A General Overview of Liver Disorders
Liver disorders affect the liver, a crucial organ for digesting food and eliminating toxic substances in the body. The liver is the second largest organ of the body and is found in the right side of the abdominal cavity, below the ribcage. Certain environmental or lifestyle factors can influence the development of a liver condition, such as excessive alcohol use or obesity, while other times liver disorders are genetically inherited.
Some of the more common liver disorders, also called hepatic conditions, include:
- Chronic hepatitis – Liver inflammation that lasts for more than six months, caused by hepatitis B, hepatitis C, autoimmune hepatitis, or drugs
- Gallbladder disorders – Disorders affecting the gallbladder, often involving the blockage of the bile duct, which transports bile made for digestion from storage in the gallbladder to the small intestine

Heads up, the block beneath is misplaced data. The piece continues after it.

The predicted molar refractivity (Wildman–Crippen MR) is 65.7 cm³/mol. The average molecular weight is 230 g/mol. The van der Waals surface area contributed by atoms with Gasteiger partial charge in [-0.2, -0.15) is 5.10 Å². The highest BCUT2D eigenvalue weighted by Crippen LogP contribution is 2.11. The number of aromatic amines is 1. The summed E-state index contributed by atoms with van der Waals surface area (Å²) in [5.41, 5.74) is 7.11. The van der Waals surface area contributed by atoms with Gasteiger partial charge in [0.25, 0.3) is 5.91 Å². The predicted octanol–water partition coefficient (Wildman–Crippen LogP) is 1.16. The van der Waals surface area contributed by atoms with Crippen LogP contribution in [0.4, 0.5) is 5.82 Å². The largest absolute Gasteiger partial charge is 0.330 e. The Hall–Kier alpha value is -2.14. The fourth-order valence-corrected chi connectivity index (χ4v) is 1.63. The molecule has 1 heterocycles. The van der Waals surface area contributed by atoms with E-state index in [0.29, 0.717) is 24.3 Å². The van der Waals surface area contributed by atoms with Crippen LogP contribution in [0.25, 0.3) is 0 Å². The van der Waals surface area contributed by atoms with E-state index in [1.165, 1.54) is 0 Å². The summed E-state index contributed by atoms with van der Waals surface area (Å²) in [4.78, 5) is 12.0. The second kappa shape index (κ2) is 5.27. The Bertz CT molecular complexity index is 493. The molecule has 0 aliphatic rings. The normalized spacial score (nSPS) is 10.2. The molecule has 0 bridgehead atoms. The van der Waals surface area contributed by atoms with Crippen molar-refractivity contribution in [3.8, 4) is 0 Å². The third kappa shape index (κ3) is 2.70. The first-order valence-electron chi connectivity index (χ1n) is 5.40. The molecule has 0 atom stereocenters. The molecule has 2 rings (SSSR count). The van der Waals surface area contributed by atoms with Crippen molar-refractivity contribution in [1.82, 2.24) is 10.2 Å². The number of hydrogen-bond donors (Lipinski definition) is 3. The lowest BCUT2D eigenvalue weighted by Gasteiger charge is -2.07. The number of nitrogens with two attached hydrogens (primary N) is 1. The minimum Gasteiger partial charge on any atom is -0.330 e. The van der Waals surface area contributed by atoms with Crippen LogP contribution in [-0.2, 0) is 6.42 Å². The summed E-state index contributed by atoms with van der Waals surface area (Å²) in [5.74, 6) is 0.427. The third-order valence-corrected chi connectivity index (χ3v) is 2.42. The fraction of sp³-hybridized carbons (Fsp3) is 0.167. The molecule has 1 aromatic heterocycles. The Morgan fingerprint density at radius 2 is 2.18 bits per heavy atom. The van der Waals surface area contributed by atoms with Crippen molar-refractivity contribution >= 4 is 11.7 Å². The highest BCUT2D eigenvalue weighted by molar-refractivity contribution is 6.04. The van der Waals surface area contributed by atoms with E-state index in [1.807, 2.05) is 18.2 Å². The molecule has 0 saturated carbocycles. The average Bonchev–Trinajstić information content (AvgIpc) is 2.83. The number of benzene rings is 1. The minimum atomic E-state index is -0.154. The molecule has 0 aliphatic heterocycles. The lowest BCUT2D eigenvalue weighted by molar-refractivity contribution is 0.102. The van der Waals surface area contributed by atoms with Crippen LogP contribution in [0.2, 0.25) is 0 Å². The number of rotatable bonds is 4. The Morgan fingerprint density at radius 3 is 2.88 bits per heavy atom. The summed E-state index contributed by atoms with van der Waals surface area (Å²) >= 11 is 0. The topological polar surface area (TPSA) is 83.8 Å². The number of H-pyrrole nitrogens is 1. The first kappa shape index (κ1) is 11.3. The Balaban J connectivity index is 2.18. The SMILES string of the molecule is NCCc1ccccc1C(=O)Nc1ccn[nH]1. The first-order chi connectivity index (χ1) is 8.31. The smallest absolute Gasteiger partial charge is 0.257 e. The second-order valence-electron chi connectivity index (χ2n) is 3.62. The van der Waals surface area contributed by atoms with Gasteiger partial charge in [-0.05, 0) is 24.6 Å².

- Liver cancer – The presence of malignant cells in the liver, oftentimes found after the cancer cells have spread
- Hepatocellular carcinoma – The most common form of liver cancer, often caused by chronic damage to the liver (cirrhosis)
- Liver failure – Damage of the liver to the point of no longer functioning
- Portal hypertension – An increase of pressure in the portal venous system, which runs through the liver; usually caused by another liver disease
These liver disorders often share similar symptoms when in a late stage. There are more than 100 liver diseases, and advanced liver disease can cause fatigue, jaundice, dry skin, abdominal swelling, bruising, and/or liver spots. Another common symptom is ascites, the buildup of fluid in the abdominal cavity, leading to a swollen belly.
If you’re experiencing any of these symptoms or have further questions about liver disorders, use Tampa General Hospital’s PhysicanFinder to find a gastroenterologist. TGH has been recognized by U.S. News & World Report as one of America's Best Hospitals for Gastroenterology & GI Surgery.